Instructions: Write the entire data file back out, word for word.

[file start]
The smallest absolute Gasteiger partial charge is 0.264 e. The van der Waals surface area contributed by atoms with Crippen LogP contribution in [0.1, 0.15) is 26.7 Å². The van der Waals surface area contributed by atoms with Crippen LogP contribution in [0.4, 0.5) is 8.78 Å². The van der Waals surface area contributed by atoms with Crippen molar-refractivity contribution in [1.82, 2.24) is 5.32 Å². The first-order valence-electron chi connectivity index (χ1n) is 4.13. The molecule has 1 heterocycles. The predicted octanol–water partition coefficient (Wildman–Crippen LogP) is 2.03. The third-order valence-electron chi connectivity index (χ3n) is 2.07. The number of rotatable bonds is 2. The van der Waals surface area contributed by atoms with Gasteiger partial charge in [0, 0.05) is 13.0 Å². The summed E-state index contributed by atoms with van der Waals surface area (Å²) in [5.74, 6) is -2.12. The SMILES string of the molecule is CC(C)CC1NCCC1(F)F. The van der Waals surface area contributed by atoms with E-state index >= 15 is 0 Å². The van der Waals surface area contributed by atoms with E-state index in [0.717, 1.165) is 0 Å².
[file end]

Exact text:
The smallest absolute Gasteiger partial charge is 0.264 e. The van der Waals surface area contributed by atoms with Crippen LogP contribution in [0.1, 0.15) is 26.7 Å². The van der Waals surface area contributed by atoms with Crippen LogP contribution in [0.4, 0.5) is 8.78 Å². The van der Waals surface area contributed by atoms with Crippen molar-refractivity contribution in [1.82, 2.24) is 5.32 Å². The first-order valence-electron chi connectivity index (χ1n) is 4.13. The molecule has 1 heterocycles. The predicted octanol–water partition coefficient (Wildman–Crippen LogP) is 2.03. The third-order valence-electron chi connectivity index (χ3n) is 2.07. The number of rotatable bonds is 2. The van der Waals surface area contributed by atoms with Gasteiger partial charge in [0, 0.05) is 13.0 Å². The summed E-state index contributed by atoms with van der Waals surface area (Å²) in [5.74, 6) is -2.12. The SMILES string of the molecule is CC(C)CC1NCCC1(F)F. The van der Waals surface area contributed by atoms with E-state index >= 15 is 0 Å². The van der Waals surface area contributed by atoms with E-state index in [0.717, 1.165) is 0 Å².